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Nike Slides After Tariffs Hit Margins, Despite Beating On Top And Bottom Line

Courtesy of ZeroHedge View original post here.

On the surface, Nike’s Q2 results were stellar, with the sportswear company beating on the top and bottom line, and yet Nike stock, which as a reminder has a weight of around 2% in the Dow Jones, is trading well lower after-hours. The reason: the company’s modest miss on margins and warning about “higher product costs, primarily due to incremental tariffs in North America.”

Here are the Q2 details, starting with the good:

  • Revenue $10.33 billion, +10% y/y, beating the estimate of $10.08 billion
  • EPS 70c vs. 52c y/y, estimate 58c
  • Pretax profit $1.25 billion, estimate $1.08 billion (range $1.04 billion to $1.11 billion)
  • North America rev. $3.98 billion, +5.3% y/y, estimate $3.99 billion
  • Asia Pacific & Latin America rev. $1.47 billion, +13% y/y, estimate $1.40 billion
  • Greater China rev. $1.85 billion, +20% y/y, estimate $1.80 billion
  • EMEA rev. $2.54 billion, +9.7% y/y, estimate $2.46 billion

However, it was the bad that the market was more concerned about when it comes to the stock that has been priced to perfection:

  • First, NIKE reported that its effective tax rate slumped again, dropping to 10.7% vs. 15% y/y
  • Next, Inventories jumped by 15% Y/, to $6.2 billion. Is the company frontrunning even more tariffs in 2020?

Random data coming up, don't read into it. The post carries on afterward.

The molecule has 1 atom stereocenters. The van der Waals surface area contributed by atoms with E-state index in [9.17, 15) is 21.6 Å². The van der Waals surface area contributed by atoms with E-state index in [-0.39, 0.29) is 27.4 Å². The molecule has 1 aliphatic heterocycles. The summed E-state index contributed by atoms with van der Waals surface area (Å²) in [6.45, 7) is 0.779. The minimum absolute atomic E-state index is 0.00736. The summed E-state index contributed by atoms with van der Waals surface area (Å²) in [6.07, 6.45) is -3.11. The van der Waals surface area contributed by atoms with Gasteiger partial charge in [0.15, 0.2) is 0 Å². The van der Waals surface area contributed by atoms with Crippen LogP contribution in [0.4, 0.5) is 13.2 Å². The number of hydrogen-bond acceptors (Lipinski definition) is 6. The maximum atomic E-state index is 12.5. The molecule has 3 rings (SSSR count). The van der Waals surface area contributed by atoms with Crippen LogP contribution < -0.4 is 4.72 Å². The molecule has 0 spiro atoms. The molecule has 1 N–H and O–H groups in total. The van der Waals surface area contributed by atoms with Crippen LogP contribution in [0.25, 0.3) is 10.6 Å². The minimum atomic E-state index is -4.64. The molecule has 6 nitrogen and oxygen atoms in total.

Finally, the one item that traders are blaming the sell off on, Nike’s Q2 gross margin:

  • Gross margin up modestly to 44% vs. 43.8% y/y, but missing the estimate 44.1%

What happened? This is how the company explains it:

gross margin increased 20 basis points to 44.0 percent primarily due to higher average selling prices and margin expansion in NIKE Direct and Converse, partially offset by impacts from higher product costs, primarily due to incremental tariffs in North America.

It was the warning about higher product costs from tariffs that appears to have spooked bulls, and the stock dropped after hours, sliding from above $101 to as low as $98, however putting that move in context, it puts NKE stock to a level not seen in… two days.

And while the stock may be down after hours, we doubt it will stay low too long. Why? Because NIKE still has about $12 billion left in its buyback program which has to be concluded by Jan 2022.

During the second quarter, NIKE, Inc. repurchased 10.1 million shares for approximately $922 million as part of the four-year, $15 billion program approved by the Board of Directors in June 2018. As of November 30, 2019, a total of 33.6 million shares had been repurchased under this program for approximately $2.9 billion.


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